This section doesn’t currently include any content. Add content to this section using the sidebar.

Image caption appears here

Add your deal, information or promotional text

6 Popular Types of Hydrangea For A Blooming Garden

6 Popular Types of Hydrangea For A Blooming Garden

Hydrangeas, with their beautiful clustered blooms, are a great addition to any garden — be it spring, summer, or fall. While these flowers demand minimal care, mastering the art of hydrangea gardening requires some know-how. Let's break down the basics for each unique hydrangea type, ensuring your plants stay healthy for a lifetime of beauty.

1. Bigleaf Hydrangea

    • Originating from Japan, Bigleaf Hydrangeas or Hydrangea Macrophylla come in pink, blue, and white hues.

    • One unique feature is their color-changing property which depends on the condition of the soil where they are planted. If you want another color, you can alter the pH level of the soil by using fertilizers or soil modifiers.

    • Bigleaf Hydrangeas grow best in partial to full shade with moist, well-draining soil. They require minimal pruning with garden shears after late summer blooming.

    2. Mountain Hydrangea

      • A subspecies of Bigleaf Hydrangea, Mountain Hydrangeas boast blue or pink blooms based on soil acidity. They are ideal for low borders around terraces.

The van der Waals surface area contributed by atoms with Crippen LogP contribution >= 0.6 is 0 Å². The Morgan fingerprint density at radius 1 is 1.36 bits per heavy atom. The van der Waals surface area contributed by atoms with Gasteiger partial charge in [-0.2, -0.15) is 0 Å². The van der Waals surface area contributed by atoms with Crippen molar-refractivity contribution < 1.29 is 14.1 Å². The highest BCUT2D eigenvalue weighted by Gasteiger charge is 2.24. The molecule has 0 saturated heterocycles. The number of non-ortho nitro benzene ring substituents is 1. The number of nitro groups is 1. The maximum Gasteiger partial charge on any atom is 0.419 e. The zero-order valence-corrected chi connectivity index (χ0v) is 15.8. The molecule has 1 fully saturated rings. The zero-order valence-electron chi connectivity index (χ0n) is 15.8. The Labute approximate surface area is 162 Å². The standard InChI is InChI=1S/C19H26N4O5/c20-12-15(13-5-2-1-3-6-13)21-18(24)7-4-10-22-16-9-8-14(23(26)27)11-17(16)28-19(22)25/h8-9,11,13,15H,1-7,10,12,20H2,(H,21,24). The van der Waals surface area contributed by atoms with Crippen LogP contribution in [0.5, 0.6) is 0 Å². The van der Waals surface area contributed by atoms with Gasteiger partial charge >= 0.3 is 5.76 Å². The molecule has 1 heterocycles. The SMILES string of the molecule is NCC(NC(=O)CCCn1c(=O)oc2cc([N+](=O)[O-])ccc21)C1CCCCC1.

• They thrive in full sun to partial shade with consistently moist, well-draining soil. Mountain Hydrangeas may be pruned like Bigleaf Hydrangeas. 

      3. Climbing Hydrangea

        • This climber elegantly scales trees, fences, or railings with minimal care in its early years.

        • It grows well in full sun to full shade. Protect it from intense heat, positioning in an area with moist soil.

        • Prune after a few years to prevent overgrowth. Like the Bigleaf, it's best to prune these climbers after they bloom. Remove any unhealthy or damaged branches and cut them back lightly using your pruners.

        4. Smooth Hydrangea

        • Hydrangea Arborescens, or Smooth Hydrangea, flaunts large, showy flowers that start out green and turn creamy white. Prune heavily in winter for abundant blooms.

        • They flourish in slightly acidic, well-draining soil. Keep your soil moist, especially in scorching summer. Partial shade recommended.

        5. Oak Leaf Hydrangea

          • Hydrangea Quercifolia, or Oak Leaf Hydrangea, dazzles with oak-shaped foliage turning brilliant shades in fall. It requires less water and tolerates dry conditions.

          • Place it in partial or full shade, ensuring enough sunlight for fall color change. Make sure it has well-draining soil and avoid overwatering to prevent root rot.

          6. Panicle Hydrangea

            • Hydrangea Paniculata, or Panicle Hydrangea, forms panicle or cone-shaped clusters, which recover well from heavy pruning.

            • Panicle Hydrangeas can adapt well to different climates and temperatures, even harsh climates. Expect creamy white, green, or soft pink blooms.

            Which hydrangea caught your interest? Are you planning to plant it next season? Apply these tips and enjoy watching your garden transform. Happy gardening!